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The East Africa Business Podcast: African Start ups | Investing | Entrepreneurship | Interviews Cover
The East Africa Business Podcast: African Start ups | Investing | Entrepreneurship | Interviews Profile

The East Africa Business Podcast: African Start ups | Investing | Entrepreneurship | Interviews

English, Finance, 4 seasons, 85 episodes, 2 days, 6 hours, 18 minutes
A podcast interviewing entrepreneurs and business leaders in the emerging market of East Africa. Host Sam Floy showcases companies operating across Kenya, Rwanda, Uganda, Tanzania and Ethiopia. Find conversations with companies ranging from solar power and food production to smoothies and toothpicks.
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Season Three Preview

OverviewSo it’s been a few months since we last released episode and we’re back soon with some more interviews on the bustling business scene in East Africa. We have a number of episodes that you can look forward to. I’ll give you a short preview of the ones to come and also a bit of housekeeping. We’re starting on Thursday 16th August 2018 with Impact InvestingThe view from Beyond Capital, and impact fund, on what they look for when putting in money for social good in the region Behavioural economicsInsights that come from the Busara Center on applying behavioural practices to solve challenges in East Africa. Lots of interesting, and often counter-intuitive insights in that one We’ve then got a few big players in the Kenyan economy. I noticed that there has been a slight bias in previous series around focusing on the “growth start up”. Entrepreneurs who have spotted a gap in the market, and are early on their journey. But with this series we’ve got some more… bricks and mortar businesses going on: Tissue PaperChandaria Industries. So I have a great interview with Darshan Chandaria who is third generation of the family business. They’re one of the biggest manufacturing companies in the region (making tissue paper) and now a host of other activities. He is personally an investor on the TV show Lion’s Den which is the Kenya equivalent of Shark Tank in the US and Dragons Den in the UK. Interestingly in Rwanda it’s called Face the Gorillas, I guess because they are they are a formidable creature in the country. And, I had to Google it, it turns out that in most other countries it’s called Dragons Den. I was hoping there’d be lots of Tiger references in South East Asia, but that’s just Japan where the show is called Money Tigers. Sri Lanka probably has the most interesting version which is called Wall of Tuskers, in reference, one would guess to elephants being the most unnerving creature on the island. SupermarketsTuskys is one of the biggest retail chains in Kenya, and by virtue, East Africa. I think this might be one of my favourite interviews to date. It’s certainly the longest, which I guess is a proxy for how much interesting stuff there was to cover. But again, we’re talking with the CEO of a large bricks and mortar business, employing thousands people across the region. The insights and perspectives that you get is different five people with their laptops coding up a solution to a problem they see WallsAnd then to continue the bricks and mortar analogy we have an interview with Mburu Karanja who runs Cemex. They are, ironically, in the business of disrupting the literal bricks and mortar industry. There’s a technology developed in Italy which is an alternative to making walls with stones, instead making panels from steel mesh, concrete and polystyrene. From what he says it’s superior on almost every measure to building stone structures and seems like it could be a really promising part of the nation building aspect of East Africa. The EconomistAlso whilst I am based most of the year in Kenya, I was back in London over the summer and took the opportunity to meet with Jonathan Rosenthal who is the Africa Editor of The Economist magazine, who sponsored earlier episodes on the show. This was quite fun, as I got to go into The Economist office, in the radio booth that they use for their own podcasts, and also see the magazine in the making, as well as have an interview about a lower case economist’s view of Africa. READ MORE AT:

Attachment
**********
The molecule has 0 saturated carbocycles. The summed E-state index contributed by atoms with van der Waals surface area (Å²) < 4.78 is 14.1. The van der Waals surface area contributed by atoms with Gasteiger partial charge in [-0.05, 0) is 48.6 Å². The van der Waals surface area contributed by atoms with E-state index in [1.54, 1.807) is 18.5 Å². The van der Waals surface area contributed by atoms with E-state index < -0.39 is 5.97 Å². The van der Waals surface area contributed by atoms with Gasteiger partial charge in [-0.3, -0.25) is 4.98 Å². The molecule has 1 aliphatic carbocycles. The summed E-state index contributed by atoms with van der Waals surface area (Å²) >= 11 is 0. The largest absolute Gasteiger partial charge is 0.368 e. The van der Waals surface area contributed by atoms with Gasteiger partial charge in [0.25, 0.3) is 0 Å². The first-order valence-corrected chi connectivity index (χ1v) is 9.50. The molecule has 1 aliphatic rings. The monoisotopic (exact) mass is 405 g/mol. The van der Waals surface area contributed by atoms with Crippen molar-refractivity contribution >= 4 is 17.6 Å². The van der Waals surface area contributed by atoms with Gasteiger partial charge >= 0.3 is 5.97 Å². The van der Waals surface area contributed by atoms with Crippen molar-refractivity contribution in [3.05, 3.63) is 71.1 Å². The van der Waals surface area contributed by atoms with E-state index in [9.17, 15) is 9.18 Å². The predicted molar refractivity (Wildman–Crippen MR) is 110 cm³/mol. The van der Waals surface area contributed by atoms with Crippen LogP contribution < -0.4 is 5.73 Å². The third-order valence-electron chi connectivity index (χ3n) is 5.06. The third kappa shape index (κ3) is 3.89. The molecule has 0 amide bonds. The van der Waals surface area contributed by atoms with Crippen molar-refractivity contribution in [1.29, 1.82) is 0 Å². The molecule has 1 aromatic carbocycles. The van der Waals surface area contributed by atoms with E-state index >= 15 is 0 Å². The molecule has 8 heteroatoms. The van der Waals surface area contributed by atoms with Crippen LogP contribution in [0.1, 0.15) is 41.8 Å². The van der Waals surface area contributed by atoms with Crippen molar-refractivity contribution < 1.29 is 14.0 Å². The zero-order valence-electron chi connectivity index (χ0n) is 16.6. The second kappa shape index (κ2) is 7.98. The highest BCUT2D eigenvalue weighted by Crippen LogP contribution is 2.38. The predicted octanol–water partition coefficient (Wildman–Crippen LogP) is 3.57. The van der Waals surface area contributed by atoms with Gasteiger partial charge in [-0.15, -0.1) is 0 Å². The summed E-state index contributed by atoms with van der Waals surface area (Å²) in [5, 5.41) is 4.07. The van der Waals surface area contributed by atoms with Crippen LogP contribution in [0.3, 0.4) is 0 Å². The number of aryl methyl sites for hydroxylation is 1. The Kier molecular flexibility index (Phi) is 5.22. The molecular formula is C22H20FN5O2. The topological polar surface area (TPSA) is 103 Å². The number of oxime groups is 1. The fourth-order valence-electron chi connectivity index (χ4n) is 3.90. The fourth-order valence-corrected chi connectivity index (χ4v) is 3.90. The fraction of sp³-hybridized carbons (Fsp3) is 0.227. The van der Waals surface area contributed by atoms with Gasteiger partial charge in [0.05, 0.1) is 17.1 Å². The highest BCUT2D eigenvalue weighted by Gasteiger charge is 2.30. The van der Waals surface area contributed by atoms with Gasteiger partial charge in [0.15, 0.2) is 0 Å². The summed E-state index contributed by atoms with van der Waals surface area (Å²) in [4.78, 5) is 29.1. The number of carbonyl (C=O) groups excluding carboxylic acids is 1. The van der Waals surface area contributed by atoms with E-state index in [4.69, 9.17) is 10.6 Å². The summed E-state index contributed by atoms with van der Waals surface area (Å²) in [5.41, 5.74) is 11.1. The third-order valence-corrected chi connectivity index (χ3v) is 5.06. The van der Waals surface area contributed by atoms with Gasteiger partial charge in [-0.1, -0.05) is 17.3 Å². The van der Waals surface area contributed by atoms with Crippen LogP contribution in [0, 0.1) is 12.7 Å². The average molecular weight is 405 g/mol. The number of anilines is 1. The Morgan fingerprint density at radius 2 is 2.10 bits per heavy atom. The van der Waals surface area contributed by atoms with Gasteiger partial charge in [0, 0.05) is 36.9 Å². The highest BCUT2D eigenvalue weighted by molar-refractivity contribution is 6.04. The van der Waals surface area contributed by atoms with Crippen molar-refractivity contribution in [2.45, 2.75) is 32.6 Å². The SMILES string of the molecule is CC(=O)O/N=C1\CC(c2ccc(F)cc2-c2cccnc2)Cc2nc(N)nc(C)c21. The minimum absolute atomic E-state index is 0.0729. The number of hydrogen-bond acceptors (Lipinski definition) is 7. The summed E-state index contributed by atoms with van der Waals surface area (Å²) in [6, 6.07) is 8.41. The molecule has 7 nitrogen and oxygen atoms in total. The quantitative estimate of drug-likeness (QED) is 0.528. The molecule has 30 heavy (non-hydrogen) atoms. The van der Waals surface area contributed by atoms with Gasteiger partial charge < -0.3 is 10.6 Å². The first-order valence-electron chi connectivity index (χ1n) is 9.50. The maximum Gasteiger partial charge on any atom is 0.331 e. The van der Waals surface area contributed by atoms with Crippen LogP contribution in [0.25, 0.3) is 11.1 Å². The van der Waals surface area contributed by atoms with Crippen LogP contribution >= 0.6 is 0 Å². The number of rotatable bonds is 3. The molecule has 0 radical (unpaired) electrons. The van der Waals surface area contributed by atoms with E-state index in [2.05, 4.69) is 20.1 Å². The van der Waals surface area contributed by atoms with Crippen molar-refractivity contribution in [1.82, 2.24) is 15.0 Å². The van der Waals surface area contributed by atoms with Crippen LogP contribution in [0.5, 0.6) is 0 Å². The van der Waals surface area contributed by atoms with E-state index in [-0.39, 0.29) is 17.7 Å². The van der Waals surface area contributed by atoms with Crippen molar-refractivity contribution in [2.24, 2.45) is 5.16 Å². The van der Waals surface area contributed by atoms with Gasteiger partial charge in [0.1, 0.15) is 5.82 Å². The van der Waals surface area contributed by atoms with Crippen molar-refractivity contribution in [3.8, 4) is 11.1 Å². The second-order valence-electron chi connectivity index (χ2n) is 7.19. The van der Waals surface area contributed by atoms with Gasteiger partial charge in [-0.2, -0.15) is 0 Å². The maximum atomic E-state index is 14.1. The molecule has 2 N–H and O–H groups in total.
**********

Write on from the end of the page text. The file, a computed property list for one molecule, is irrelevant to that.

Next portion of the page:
8/12/20186 minutes, 54 seconds
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Season Two Preview

OverviewSo… after a few months away The East Africa Business Podcast is coming back, with more interviews from entrepreneurs and business leaders on the ground in this exciting part of the world. On Thursday we’ll be going live with an interview with Sam Kamande, Head of Data at mSurvey. A company leveraging technology and big data to help businesses improve their customer experience. It’s a great episode, and we even get onto the topic of wearing mascara. After that we’ll have the usual assortment of in depth interviews from diverse industries, including a few from Ethiopia, which is a fascinating place when it comes to business. We’ll learn how challenging it is to implement business models common in other parts of the world, namely ride hailing (i.e. Uber) and restaurant delivery (i.e. Deliveroo), and importantly the strategies entrepreneurs there are taking to overcome. As one of them said, “if we can make it in Ethiopia, we can make it anywhere in Africa” Staying updatedIn terms of some housekeeping there are a few things to update you on. Firstly, we now have a Facebook page, and so if you’d like to get updates of episodes, and learn more about the guests and their companies, please do Like and Follow the page. You can find it by searching for: The East Africa Business Podcast On there we’ll also be resharing episodes from the archives, and so it’ll be a good way to keep an eye out on an interesting topic or business that you may wish to learn more from. Also, if you are listening to this update after hearing previous episodes, then it would be fantastic if you could leave a review of the show on iTunes or wherever you get your podcasts. It’ll help others like you find the show, and generally, I’d just appreciate it. So, I’ll leave it at that for now. Keep an eye out for a new episode hitting your podcast inbox on Thursday 25th January, and look forward to speaking to you then.READ MORE AT: